Banks have also improved their ability to manage funding stress by strengthening their liquidity positions. Liquid assets – cash and securities eligible for normal repo operations with the RBA – currently account for about 10 per cent of banks' domestic Australian dollar assets, up from around 6 per cent in early 2007 (Table 2.2). In addition, banks' holdings of self-securitised RMBS have increased, and now total around $180 billion (7 per cent of domestic Australian dollar assets), up from about $145 billion in 2011. The composition of liquid asset portfolios has also changed over recent years, with an increasing share held in government securities and long-term bank bonds, and less in short-term bank paper. These trends in banks' liquidity positions are partly a response to the forthcoming Basel III liquidity standards which will require banks to hold more and higher-quality liquid assets. A structural shortage of higher-quality liquid assets in Australia, stemming from the low level of government debt, means banks will also need to access the RBA's Committed Liquidity Facility to meet part of their Basel III requirements. The Australian Prudential Regulation Authority (APRA) is in the process of developing a framework for determining the extent to which banks will be able to count this facility towards meeting their Liquidity Coverage Ratio versus holding more eligible liquid assets or changing their business models to reduce their liquid asset requirements.
Credit Conditions and Lending Standards
Banks' domestic loan books have continued to grow at a relatively modest pace in recent quarters, despite a pick-up in business credit (Graph 2.6). As discussed in the ‘Household and Business Balance Sheets’ chapter, households' demand for credit remains restrained as they continue to consolidate their balance sheets; growth in financial institutions' lending to households slowed a little to an annualised rate of around 4 per cent in recent months compared with 4½ per cent in the second half of 2011. Following a number of years of below-system growth, the smaller Australian-owned banks have recently recorded a stronger rate of growth in household lending to now be broadly in line with the major banks. After contracting over much of the past three years, financial institutions' lending to businesses has picked up in recent months, to an annualised growth rate of around 6½ per cent, driven by the major and foreign-owned banks.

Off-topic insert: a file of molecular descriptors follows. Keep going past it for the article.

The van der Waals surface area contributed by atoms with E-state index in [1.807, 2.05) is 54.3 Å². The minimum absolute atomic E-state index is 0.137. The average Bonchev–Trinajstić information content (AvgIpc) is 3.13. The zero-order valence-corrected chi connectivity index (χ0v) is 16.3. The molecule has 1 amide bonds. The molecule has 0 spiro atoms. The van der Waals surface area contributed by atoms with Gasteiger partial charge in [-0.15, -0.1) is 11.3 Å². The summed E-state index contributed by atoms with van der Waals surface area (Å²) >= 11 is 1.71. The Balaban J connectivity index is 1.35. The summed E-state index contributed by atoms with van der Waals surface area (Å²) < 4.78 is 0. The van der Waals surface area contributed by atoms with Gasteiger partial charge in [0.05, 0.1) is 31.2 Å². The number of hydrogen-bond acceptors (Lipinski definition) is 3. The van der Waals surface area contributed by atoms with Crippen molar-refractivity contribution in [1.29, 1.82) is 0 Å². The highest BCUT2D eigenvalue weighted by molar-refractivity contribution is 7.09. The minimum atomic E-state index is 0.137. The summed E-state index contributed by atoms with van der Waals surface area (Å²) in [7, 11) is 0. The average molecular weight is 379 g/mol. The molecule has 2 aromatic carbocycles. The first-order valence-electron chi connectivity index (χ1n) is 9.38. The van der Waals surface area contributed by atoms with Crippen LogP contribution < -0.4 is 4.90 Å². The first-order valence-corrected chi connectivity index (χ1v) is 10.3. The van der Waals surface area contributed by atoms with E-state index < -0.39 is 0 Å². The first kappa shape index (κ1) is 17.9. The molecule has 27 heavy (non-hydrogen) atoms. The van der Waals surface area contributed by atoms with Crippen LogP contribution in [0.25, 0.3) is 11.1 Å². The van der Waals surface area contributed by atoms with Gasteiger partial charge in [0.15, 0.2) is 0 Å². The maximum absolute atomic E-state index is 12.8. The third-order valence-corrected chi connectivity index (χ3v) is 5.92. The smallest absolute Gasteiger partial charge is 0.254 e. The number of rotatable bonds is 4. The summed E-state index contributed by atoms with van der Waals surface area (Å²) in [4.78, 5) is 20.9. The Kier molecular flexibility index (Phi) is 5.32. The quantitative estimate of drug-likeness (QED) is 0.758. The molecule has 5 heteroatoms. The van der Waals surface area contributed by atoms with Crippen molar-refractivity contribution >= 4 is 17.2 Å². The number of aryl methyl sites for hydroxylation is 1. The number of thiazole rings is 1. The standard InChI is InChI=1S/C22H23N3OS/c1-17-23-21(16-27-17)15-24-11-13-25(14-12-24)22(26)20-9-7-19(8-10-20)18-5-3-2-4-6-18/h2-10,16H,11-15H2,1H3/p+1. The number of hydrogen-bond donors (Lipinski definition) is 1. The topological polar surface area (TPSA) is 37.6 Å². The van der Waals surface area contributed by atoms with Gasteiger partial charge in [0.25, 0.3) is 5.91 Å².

According to industry liaison, household and business credit growth is expected to remain fairly subdued for some time because of weak demand. If this proves correct, banks could struggle to achieve the rate of profit growth they were accustomed to in previous decades of rapid credit growth. In this environment, it would be undesirable if banks responded by loosening their lending standards or imprudently shifting into new products or markets in a bid to boost their balance sheet growth. While lending standards have eased somewhat since 2009, over the past year they appear to have been largely unchanged. Recently, some banks have been adjusting their assessments of borrower's repayment capabilities by shifting to a new data source on estimated living expenses, but the net effect of this on the overall availability of credit is likely to be minor (for more details, see the ‘Household and Business Balance Sheets’ chapter).
Banks' asset performance has gradually improved over the past two years but remains weaker than in the years leading up to the 2008–2009 crisis. On a consolidated group basis, the ratio of non-performing assets to total on-balance sheet assets has declined from a peak of 1.7 per cent in mid 2010, to 1.4 per cent in June 2012 (Graph 2.7). The improvement over this period was mostly driven by a fall in the share of loans classified as impaired (i.e. not well secured and where repayment is doubtful), while the share of loans classified as past due (where the loan is in arrears but well secured) declined only slightly.